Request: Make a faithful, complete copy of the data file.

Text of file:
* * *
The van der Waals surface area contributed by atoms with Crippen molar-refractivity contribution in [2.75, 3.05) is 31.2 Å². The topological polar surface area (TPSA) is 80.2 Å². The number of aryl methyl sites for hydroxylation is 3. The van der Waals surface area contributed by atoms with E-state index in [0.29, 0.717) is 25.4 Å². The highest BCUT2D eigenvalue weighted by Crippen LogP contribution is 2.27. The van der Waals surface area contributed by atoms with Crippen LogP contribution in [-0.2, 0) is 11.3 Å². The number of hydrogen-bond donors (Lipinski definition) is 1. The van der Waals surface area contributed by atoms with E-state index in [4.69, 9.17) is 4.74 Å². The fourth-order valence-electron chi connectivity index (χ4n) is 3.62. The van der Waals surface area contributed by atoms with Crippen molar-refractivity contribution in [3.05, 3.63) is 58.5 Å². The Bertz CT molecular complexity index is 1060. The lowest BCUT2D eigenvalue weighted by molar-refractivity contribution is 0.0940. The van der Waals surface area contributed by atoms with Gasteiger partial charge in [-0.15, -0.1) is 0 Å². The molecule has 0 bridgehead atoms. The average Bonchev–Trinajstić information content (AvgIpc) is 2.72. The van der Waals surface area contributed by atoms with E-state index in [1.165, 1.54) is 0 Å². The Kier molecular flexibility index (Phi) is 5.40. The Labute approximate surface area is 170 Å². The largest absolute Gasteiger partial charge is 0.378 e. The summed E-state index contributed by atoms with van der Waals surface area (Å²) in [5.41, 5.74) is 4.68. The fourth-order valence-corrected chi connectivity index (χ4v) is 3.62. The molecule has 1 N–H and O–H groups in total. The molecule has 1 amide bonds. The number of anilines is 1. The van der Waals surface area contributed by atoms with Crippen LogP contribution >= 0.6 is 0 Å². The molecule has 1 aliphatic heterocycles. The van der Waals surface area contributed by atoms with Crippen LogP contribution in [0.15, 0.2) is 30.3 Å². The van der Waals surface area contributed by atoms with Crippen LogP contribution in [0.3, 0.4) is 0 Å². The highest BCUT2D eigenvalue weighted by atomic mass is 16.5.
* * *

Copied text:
The van der Waals surface area contributed by atoms with Crippen molar-refractivity contribution in [2.75, 3.05) is 31.2 Å². The topological polar surface area (TPSA) is 80.2 Å². The number of aryl methyl sites for hydroxylation is 3. The van der Waals surface area contributed by atoms with E-state index in [0.29, 0.717) is 25.4 Å². The highest BCUT2D eigenvalue weighted by Crippen LogP contribution is 2.27. The van der Waals surface area contributed by atoms with Crippen LogP contribution in [-0.2, 0) is 11.3 Å². The number of hydrogen-bond donors (Lipinski definition) is 1. The van der Waals surface area contributed by atoms with E-state index in [4.69, 9.17) is 4.74 Å². The fourth-order valence-electron chi connectivity index (χ4n) is 3.62. The van der Waals surface area contributed by atoms with Crippen molar-refractivity contribution in [3.05, 3.63) is 58.5 Å². The Bertz CT molecular complexity index is 1060. The lowest BCUT2D eigenvalue weighted by molar-refractivity contribution is 0.0940. The van der Waals surface area contributed by atoms with Gasteiger partial charge in [-0.15, -0.1) is 0 Å². The molecule has 0 bridgehead atoms. The average Bonchev–Trinajstić information content (AvgIpc) is 2.72. The van der Waals surface area contributed by atoms with E-state index in [1.165, 1.54) is 0 Å². The Kier molecular flexibility index (Phi) is 5.40. The Labute approximate surface area is 170 Å². The largest absolute Gasteiger partial charge is 0.378 e. The summed E-state index contributed by atoms with van der Waals surface area (Å²) in [5.41, 5.74) is 4.68. The fourth-order valence-corrected chi connectivity index (χ4v) is 3.62. The molecule has 1 N–H and O–H groups in total. The molecule has 1 amide bonds. The number of anilines is 1. The van der Waals surface area contributed by atoms with Crippen LogP contribution >= 0.6 is 0 Å². The molecule has 1 aliphatic heterocycles. The van der Waals surface area contributed by atoms with Crippen LogP contribution in [0.15, 0.2) is 30.3 Å². The van der Waals surface area contributed by atoms with Crippen LogP contribution in [0.3, 0.4) is 0 Å². The highest BCUT2D eigenvalue weighted by atomic mass is 16.5.